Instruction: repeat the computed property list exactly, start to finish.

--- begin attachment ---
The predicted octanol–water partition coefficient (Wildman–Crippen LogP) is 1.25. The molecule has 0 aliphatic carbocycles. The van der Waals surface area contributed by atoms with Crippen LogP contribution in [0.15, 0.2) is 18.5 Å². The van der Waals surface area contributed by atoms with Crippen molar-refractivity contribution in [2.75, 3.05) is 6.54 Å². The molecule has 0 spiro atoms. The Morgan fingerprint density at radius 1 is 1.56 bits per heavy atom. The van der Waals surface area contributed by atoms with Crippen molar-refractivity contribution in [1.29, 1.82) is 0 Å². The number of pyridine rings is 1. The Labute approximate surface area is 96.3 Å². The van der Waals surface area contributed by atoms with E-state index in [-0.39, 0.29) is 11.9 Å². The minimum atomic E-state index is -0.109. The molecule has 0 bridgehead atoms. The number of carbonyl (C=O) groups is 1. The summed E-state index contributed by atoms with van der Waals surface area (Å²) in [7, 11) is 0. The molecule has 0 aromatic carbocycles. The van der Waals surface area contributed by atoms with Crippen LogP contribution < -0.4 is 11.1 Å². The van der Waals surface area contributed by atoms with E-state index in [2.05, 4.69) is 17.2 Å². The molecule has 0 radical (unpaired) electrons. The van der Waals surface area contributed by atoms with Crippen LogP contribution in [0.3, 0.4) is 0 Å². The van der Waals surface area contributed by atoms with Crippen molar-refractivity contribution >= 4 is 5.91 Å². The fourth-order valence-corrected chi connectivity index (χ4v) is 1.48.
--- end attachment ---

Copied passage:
The predicted octanol–water partition coefficient (Wildman–Crippen LogP) is 1.25. The molecule has 0 aliphatic carbocycles. The van der Waals surface area contributed by atoms with Crippen LogP contribution in [0.15, 0.2) is 18.5 Å². The van der Waals surface area contributed by atoms with Crippen molar-refractivity contribution in [2.75, 3.05) is 6.54 Å². The molecule has 0 spiro atoms. The Morgan fingerprint density at radius 1 is 1.56 bits per heavy atom. The van der Waals surface area contributed by atoms with Crippen molar-refractivity contribution in [1.29, 1.82) is 0 Å². The number of pyridine rings is 1. The Labute approximate surface area is 96.3 Å². The van der Waals surface area contributed by atoms with E-state index in [-0.39, 0.29) is 11.9 Å². The minimum atomic E-state index is -0.109. The molecule has 0 bridgehead atoms. The number of carbonyl (C=O) groups is 1. The summed E-state index contributed by atoms with van der Waals surface area (Å²) in [7, 11) is 0. The molecule has 0 aromatic carbocycles. The van der Waals surface area contributed by atoms with Crippen LogP contribution < -0.4 is 11.1 Å². The van der Waals surface area contributed by atoms with E-state index in [2.05, 4.69) is 17.2 Å². The molecule has 0 radical (unpaired) electrons. The van der Waals surface area contributed by atoms with Crippen LogP contribution in [0.3, 0.4) is 0 Å². The van der Waals surface area contributed by atoms with Crippen molar-refractivity contribution >= 4 is 5.91 Å². The fourth-order valence-corrected chi connectivity index (χ4v) is 1.48.